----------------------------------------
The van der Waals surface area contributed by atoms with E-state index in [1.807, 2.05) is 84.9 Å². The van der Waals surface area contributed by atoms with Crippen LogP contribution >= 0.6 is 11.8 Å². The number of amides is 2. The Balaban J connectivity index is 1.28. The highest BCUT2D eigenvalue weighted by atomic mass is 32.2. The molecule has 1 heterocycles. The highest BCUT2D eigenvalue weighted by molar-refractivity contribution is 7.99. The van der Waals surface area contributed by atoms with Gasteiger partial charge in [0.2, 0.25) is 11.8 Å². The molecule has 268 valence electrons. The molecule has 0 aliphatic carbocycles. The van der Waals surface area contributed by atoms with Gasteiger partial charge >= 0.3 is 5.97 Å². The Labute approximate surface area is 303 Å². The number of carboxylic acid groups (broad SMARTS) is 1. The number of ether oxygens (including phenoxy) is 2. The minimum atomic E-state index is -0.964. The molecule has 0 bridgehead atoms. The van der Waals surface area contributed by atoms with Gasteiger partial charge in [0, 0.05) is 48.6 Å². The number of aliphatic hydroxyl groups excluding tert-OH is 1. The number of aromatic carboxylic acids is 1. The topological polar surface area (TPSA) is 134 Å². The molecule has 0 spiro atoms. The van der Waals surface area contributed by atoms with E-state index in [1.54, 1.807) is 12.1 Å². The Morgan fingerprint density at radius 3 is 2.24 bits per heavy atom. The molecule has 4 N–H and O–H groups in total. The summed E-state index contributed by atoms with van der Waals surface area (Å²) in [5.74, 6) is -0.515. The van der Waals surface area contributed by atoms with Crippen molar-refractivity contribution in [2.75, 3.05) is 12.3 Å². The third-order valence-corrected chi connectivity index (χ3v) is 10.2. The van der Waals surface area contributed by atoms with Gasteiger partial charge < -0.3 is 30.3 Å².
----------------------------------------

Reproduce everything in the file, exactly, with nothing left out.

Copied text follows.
The van der Waals surface area contributed by atoms with E-state index in [1.807, 2.05) is 84.9 Å². The van der Waals surface area contributed by atoms with Crippen LogP contribution >= 0.6 is 11.8 Å². The number of amides is 2. The Balaban J connectivity index is 1.28. The highest BCUT2D eigenvalue weighted by atomic mass is 32.2. The molecule has 1 heterocycles. The highest BCUT2D eigenvalue weighted by molar-refractivity contribution is 7.99. The van der Waals surface area contributed by atoms with Gasteiger partial charge in [0.2, 0.25) is 11.8 Å². The molecule has 268 valence electrons. The molecule has 0 aliphatic carbocycles. The van der Waals surface area contributed by atoms with Gasteiger partial charge >= 0.3 is 5.97 Å². The Labute approximate surface area is 303 Å². The number of carboxylic acid groups (broad SMARTS) is 1. The number of ether oxygens (including phenoxy) is 2. The minimum atomic E-state index is -0.964. The molecule has 0 bridgehead atoms. The van der Waals surface area contributed by atoms with Gasteiger partial charge in [0, 0.05) is 48.6 Å². The number of aliphatic hydroxyl groups excluding tert-OH is 1. The number of aromatic carboxylic acids is 1. The topological polar surface area (TPSA) is 134 Å². The molecule has 0 spiro atoms. The van der Waals surface area contributed by atoms with E-state index in [1.54, 1.807) is 12.1 Å². The Morgan fingerprint density at radius 3 is 2.24 bits per heavy atom. The molecule has 4 N–H and O–H groups in total. The summed E-state index contributed by atoms with van der Waals surface area (Å²) in [5.74, 6) is -0.515. The van der Waals surface area contributed by atoms with Crippen molar-refractivity contribution in [2.75, 3.05) is 12.3 Å². The third-order valence-corrected chi connectivity index (χ3v) is 10.2. The van der Waals surface area contributed by atoms with Gasteiger partial charge < -0.3 is 30.3 Å².